Agent Tesla: Revealing the identities of the attackers

- Check Point Research (CPR) has uncovered three recent malicious campaigns of one of the most prevalent malware on the market – Agent Tesla. These operations were targeted against organizations in the US and Australia and used as bait purchases of goods and delivery of orders

- During the investigation, we discovered that these threat actors had a database of 62.000 emails, including individuals and organizations from different categories

- In addition to campaigns originating from victim companies, the group maintains a large number of servers, which are used for of their identity

- Despite the threat actors' efforts to maintain their anonymity, CPR revealed their true identity and source of origin, reconstructed their steps in the attacks carried out, by continuously monitoring their activity

Well known malware

The Agent Tesla malware is an advanced remote access trojan (RAT) that specializes in stealing and exfiltrating sensitive information from infected machines. This malware can collect various types of data, including keystrokes and login credentials used in programs (such as Google Chrome and Mozilla Firefox) and in email clients y used on infected machines. The agent tesla has a notorious history of repeatedly being included in monthly reports of the top 10 malware families since 2020.

The Source: Two Cybercrime Factors

CPR has identified the activity of 2 cybercrime actors behind the Agent Tesla operations with evidence suggesting they are linked:

– “Bignosa” (main threat actor)

– “Gods”

The main perpetrator, “Bignosa”, appears to be part of a group that operates malware and phishing campaigns targeting organizations, as evidenced by email databases of US and Australian businesses as well as private individuals. “Bignosa” used Cassandra Protector for obfuscation and various malware families, signaling a secondary level of cybercrime tactics and tools.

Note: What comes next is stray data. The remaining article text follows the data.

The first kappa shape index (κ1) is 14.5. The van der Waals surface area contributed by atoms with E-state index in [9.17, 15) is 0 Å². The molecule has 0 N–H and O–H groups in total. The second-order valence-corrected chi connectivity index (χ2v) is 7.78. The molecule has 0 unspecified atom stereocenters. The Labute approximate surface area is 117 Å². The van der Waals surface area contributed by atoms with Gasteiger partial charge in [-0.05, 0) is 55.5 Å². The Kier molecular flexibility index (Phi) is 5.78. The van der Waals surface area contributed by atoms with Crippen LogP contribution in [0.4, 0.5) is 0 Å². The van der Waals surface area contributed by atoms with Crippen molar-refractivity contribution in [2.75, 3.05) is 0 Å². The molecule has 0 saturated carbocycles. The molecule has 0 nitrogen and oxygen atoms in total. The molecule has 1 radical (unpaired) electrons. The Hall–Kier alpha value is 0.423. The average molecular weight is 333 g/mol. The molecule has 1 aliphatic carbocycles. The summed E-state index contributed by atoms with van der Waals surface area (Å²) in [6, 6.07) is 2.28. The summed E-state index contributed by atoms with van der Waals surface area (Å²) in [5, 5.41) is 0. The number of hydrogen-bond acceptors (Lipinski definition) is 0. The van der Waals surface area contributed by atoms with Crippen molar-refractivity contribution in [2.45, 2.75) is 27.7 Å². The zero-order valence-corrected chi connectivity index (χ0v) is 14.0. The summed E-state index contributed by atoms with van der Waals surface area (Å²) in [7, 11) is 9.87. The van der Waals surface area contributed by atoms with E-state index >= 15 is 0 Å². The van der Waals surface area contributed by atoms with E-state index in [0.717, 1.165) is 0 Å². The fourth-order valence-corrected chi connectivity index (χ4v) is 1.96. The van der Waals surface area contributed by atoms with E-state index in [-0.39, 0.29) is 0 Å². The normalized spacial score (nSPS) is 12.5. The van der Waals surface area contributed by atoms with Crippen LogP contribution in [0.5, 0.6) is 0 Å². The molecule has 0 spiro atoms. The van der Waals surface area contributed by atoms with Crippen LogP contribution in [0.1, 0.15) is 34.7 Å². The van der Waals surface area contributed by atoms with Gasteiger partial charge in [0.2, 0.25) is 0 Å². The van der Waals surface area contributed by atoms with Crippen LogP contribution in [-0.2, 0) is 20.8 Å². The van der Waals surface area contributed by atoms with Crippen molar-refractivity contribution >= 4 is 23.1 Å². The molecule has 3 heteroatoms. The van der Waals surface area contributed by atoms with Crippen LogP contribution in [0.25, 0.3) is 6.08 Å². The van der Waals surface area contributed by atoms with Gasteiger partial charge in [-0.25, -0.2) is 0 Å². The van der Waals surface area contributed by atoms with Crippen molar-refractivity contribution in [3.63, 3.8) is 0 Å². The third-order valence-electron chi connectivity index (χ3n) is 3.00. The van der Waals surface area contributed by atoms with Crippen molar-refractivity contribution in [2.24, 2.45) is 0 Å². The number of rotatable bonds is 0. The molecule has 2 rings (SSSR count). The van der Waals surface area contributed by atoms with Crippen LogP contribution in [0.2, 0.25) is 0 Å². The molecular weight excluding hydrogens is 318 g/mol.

With a dual identity, “Gods”, also known online as “Kmarshal” who earlier participated in phishing attacks, later switched to malware campaigns. He also demonstrated skills in web design and phishing operations.

During our investigation, we traced the links between various clues, made connections and secured the identities of these two threat actors, including their photos from their LinkedIn pages. They appeared to be of African descent, with one of them holding legal missions within his business.

Their technical level seemed to be different, with “Gods” being more experienced, while both communicate via Jabber, an open technology for instant messaging, with “Gods” providing assistance to “Bignosa” on matters of varying difficulty. . Using Agent Tesla, however, was no obstacle for either of them. We also tracked their malicious activity behind Agent Tesla and shared all discoveries with the relevant law enforcement agencies.

Recent campaigns

Malware campaigns were meticulously prepared, rather than just launching spam with a simple click. Using phishing emails with topics related to the purchase of goods and the delivery of orders, the attackers attempted to trick victims with a social mechanism into initiating the malware infection. These emails were sent from the servers deployed by the threat actors right before the campaigns with the main purpose of anonymity. The malware itself was protected by Cassandra Protector, adding anti-detection capabilities to make it harder to catch.

The diagram below shows the preparation step times and of these attacks:1

The basic scheme of the first two functions is shown in the diagram below:

2

The main scheme for the third attack is similar to the first, except for the different addresses used on the attacking machines:

3

To get more information and follow our investigation with full details on the threat actors discovered, please visit Link

Conclusions and recommendations

This research highlights the importance of cyber security vigilance. The identification of these threat actors was made possible through the meticulous analysis of digital fingerprints, demonstrating the power of digital forensics.

To mitigate the risks of being affected by such threats, it is important to:

– Keep operating systems and applications up-to-date through timely patches and other means.

– Be wary of unexpected email messages with links, especially from unknown senders.

– Raise employee awareness of cyber security issues.

– Consult security experts for any doubts or uncertainties.

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